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National survey calls on disabled community to share experiences of access to music services

November 15, 2018

A press release:

A consortium of Arts Council funded organisations is calling on musicians, music educators and the parents of disabled children across the UK to help them gather data on the barriers facing disabled people with regard to access and participation in music.

The Department for Education’s National Plan for Music aims for “equality of opportunity for all pupils, regardless of race; gender; where they live; their levels of musical talent; parental income; whether they have special educational needs or disabilities; and whether they are looked after children.” But, the consortium asks, how well are these objectives being met, and what can we do together to make music more accessible for all?

Recent statistics published by the Musician’s Union show that increasingly children in state schools and particularly those from low income families are unable to access the opportunities available to their more affluent peers. More worrying still, there are no national data sets available that describe the experiences and particular barriers faced by disabled children and young people with regard to participation in music.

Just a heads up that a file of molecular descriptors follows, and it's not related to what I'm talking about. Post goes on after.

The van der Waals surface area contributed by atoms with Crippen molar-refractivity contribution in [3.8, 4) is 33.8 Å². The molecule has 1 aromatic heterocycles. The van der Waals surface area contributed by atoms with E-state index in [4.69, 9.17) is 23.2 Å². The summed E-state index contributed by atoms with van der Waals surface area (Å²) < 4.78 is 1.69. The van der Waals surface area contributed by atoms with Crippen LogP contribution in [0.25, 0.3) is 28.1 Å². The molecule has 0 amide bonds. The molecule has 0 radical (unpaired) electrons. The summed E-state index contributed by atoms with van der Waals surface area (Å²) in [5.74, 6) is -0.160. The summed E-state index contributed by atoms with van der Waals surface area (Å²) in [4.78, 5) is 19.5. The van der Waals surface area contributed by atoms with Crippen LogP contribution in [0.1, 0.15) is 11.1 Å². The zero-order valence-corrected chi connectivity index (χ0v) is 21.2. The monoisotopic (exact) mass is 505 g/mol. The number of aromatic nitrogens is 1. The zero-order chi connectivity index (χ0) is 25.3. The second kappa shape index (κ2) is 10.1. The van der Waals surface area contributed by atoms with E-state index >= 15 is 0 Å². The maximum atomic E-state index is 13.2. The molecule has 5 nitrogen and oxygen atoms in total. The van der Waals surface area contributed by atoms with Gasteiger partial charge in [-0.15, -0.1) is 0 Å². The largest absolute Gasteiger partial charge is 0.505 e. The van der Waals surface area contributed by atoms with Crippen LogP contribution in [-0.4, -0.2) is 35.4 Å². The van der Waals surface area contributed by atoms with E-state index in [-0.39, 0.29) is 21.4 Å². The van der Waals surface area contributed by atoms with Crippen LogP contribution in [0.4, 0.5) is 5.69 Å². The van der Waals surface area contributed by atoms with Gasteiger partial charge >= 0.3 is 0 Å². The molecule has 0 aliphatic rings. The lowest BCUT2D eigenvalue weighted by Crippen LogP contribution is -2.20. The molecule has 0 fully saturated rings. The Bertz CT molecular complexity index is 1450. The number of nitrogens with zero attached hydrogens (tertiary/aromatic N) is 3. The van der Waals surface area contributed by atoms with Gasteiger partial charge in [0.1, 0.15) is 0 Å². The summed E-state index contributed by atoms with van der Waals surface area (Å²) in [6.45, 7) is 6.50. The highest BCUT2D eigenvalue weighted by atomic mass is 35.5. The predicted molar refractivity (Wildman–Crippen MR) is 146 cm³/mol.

The consortium (comprising Creative United, Drake Music, Open Up Music, The OHMI Trust and Youth Music) is aiming to address this gap by conducting a series of surveys targeted at music makers, educators and retailers that will help build a detailed overview of the current provision of accessible music services across the country.

Findings and stories will be made publicly available on the Creative United website and shared with educators, funders, and policymakers across the UK to inform the planning of future projects and investment.

Today’s national call out coincides with Purple Tuesday, the UK’s first accessible shopping day. Mary-Alice Stack, Chief Executive of Creative United, which runs the Take it away scheme said: “We are determined to ensure that disabled people of all ages are given every opportunity to participate fully in music, and that both the music education and retail sectors are better equipped and prepared to respond to the access needs of disabled customers. But in order to achieve this, it’s essential that we understand more about the way in which disabled people are currently being supported. That’s why this research is so important.”

Surveys will remain open until 15 January 2019. Members of the public who complete the ‘Music Makers’ survey have the opportunity to be entered into a £100 prize draw.

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One Comment leave one →
  1. November 15, 2018 1:25 am

    Reblogged this on michaelsnaith.

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